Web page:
Weight is another issue as well. If this stuff is heavier than glass, it's already doomed in the automotive industry (although it might have hope in the airplane industry)

RE: I can't believe it
By DanNeely on 1/11/2011 3:11:05 PM , Rating: 2
The aviation industry is even more sensitive to weight than the general automotive industry; race cars are comparable.

RE: I can't believe it
By quiksilvr on 1/11/2011 3:17:31 PM , Rating: 2
Not for the cockpit. Metallic glass would be perfect for that. No more cracks from bird impacts.

RE: I can't believe it
By MGSsancho on 1/11/2011 5:05:35 PM , Rating: 2
the structure is that of a glass, the article says nothing about the new material allowing any light though

RE: I can't believe it
By Jeffk464 on 1/12/2011 7:44:14 PM , Rating: 2
thats what I was thinking, aka volcanic glass.

RE: I can't believe it
By nafhan on 1/11/2011 2:59:23 PM , Rating: 2
Glass isn't necessarily clear. Not sure about this specifically, though.

RE: I can't believe it
By Solandri on 1/11/2011 4:28:45 PM , Rating: 3
Yeah, "glass" in this context is referring to the material's microstructure, not "something you can see through". Metals and alloys normally form microgranules of crystals all glommed together. Most of the material properties we associate with metals are a consequence of this. e.g. bending is microcrystals sliding against each other while staying glommed together. Work hardening is microcrystals sliding until two discontinuities match up, then latching onto each other to form larger crystals which are stronger but more prone to fracture.

"Glass" refers to a solid whose molecules haven't formed crystals (and are thus amorphous). They're usually optically transparent or translucent, but not always.

RE: I can't believe it
By Randomblame on 1/11/2011 3:00:33 PM , Rating: 5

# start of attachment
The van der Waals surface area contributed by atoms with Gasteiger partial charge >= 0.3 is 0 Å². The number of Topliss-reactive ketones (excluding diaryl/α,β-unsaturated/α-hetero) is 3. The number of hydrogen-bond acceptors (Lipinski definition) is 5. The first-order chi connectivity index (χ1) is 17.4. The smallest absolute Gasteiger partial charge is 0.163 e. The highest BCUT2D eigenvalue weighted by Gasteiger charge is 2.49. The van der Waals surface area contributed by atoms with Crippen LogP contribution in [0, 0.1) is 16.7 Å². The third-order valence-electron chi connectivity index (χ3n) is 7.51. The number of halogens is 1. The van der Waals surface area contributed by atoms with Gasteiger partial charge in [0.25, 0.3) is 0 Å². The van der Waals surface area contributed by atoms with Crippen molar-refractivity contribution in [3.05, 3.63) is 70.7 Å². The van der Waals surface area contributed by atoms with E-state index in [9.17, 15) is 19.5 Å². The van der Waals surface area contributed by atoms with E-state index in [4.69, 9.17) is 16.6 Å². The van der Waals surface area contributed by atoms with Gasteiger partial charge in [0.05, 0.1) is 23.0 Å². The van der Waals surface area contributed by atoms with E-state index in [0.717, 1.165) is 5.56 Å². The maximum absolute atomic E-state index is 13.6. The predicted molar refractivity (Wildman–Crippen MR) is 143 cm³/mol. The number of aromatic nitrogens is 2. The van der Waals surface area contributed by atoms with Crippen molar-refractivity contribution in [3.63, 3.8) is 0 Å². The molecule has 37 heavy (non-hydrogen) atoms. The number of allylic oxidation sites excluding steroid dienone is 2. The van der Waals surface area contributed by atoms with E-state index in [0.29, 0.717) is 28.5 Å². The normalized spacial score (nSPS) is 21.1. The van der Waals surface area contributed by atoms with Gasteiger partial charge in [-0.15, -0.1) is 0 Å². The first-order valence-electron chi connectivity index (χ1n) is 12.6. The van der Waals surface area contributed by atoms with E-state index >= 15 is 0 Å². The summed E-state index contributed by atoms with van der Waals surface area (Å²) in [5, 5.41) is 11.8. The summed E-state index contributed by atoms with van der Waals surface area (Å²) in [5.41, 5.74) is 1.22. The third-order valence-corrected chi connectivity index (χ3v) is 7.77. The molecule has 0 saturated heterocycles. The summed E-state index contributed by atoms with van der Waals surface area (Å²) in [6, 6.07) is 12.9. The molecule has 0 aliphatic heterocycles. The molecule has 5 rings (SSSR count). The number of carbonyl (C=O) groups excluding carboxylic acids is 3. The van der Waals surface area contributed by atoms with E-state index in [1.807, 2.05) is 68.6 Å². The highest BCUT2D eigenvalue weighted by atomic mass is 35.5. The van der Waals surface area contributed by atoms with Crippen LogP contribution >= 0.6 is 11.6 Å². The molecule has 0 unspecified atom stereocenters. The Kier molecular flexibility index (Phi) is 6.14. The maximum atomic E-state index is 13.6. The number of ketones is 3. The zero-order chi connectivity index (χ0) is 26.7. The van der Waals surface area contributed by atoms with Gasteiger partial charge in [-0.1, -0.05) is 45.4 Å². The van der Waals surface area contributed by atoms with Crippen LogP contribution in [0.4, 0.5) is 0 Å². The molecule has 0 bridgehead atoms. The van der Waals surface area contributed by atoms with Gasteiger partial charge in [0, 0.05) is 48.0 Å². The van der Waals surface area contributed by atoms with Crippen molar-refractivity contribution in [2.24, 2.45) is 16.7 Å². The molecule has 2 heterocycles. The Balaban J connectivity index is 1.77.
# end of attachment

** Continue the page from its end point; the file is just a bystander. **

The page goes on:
*talking into his mouse* Hello computer

RE: I can't believe it
By therealnickdanger on 1/11/2011 4:15:01 PM , Rating: 5
The keyboard. How quaint.

RE: I can't believe it
By Astral Abyss on 1/11/2011 2:48:13 PM , Rating: 2
They're still trying to figure that out.

RE: I can't believe it
By strikeback03 on 1/11/2011 3:13:15 PM , Rating: 2
That would be this stuff:

The CEO of a company involved in making this gave a seminar on our campus a few years ago. He had videos of it under testing to be used as outer domes for sensors that have to see out of aircraft, the test projectiles shatter instead of the alon. Despite this he managed to go the whole seminar without a single transparent aluminum reference.

RE: I can't believe it
By Exodite on 1/11/2011 3:18:39 PM , Rating: 3
Strictly speaking we've had 'transparent aluminum' around for quite some time already.

Good old sapphire glass, aka the synthetic sapphire that you see in high-end wrist-watches and the like, is an aluminum oxide.

RE: I can't believe it
By walk2k on 1/11/2011 3:22:55 PM , Rating: 2
Is it me or does that guy look WAY too much like Scotty??

RE: I can't believe it
By magreen on 1/11/2011 3:39:12 PM , Rating: 2
Maybe he's Scotty's great-great-grandfather.

RE: I can't believe it
By Lazarus Dark on 1/12/2011 8:20:51 AM , Rating: 2
seriously, just picture gray/white hair and boom!: Scotty

iPhone 5!
By gevorg on 1/11/2011 3:07:07 PM , Rating: 5
iPhone 5 - tougher than steel!

RE: iPhone 5!
By Shadowmaster625 on 1/11/2011 3:46:10 PM , Rating: 2
Hey if they used this alloy, then at least they could justify their pricing.

RE: iPhone 5!
By fuzzlefizz on 1/11/2011 3:56:59 PM , Rating: 3
iPhone users will always find a way to crack their phones no matter how tough the material may be.

RE: iPhone 5!
By EricMartello on 1/14/2011 5:55:53 AM , Rating: 2
All that buttsex they're having...the iphones just can't take they need to stop putting them in their back pockets.

RE: iPhone 5!
By MozeeToby on 1/11/2011 4:24:54 PM , Rating: 3
The Gorilla Glass in my 2 year old Droid (the same glass used in most high end smart phones) is already more durable than the aluminum case that makes up the rest of the phone. I have several scratches on the battery cover and bezels, not a single mark on the screen itself.

RE: iPhone 5!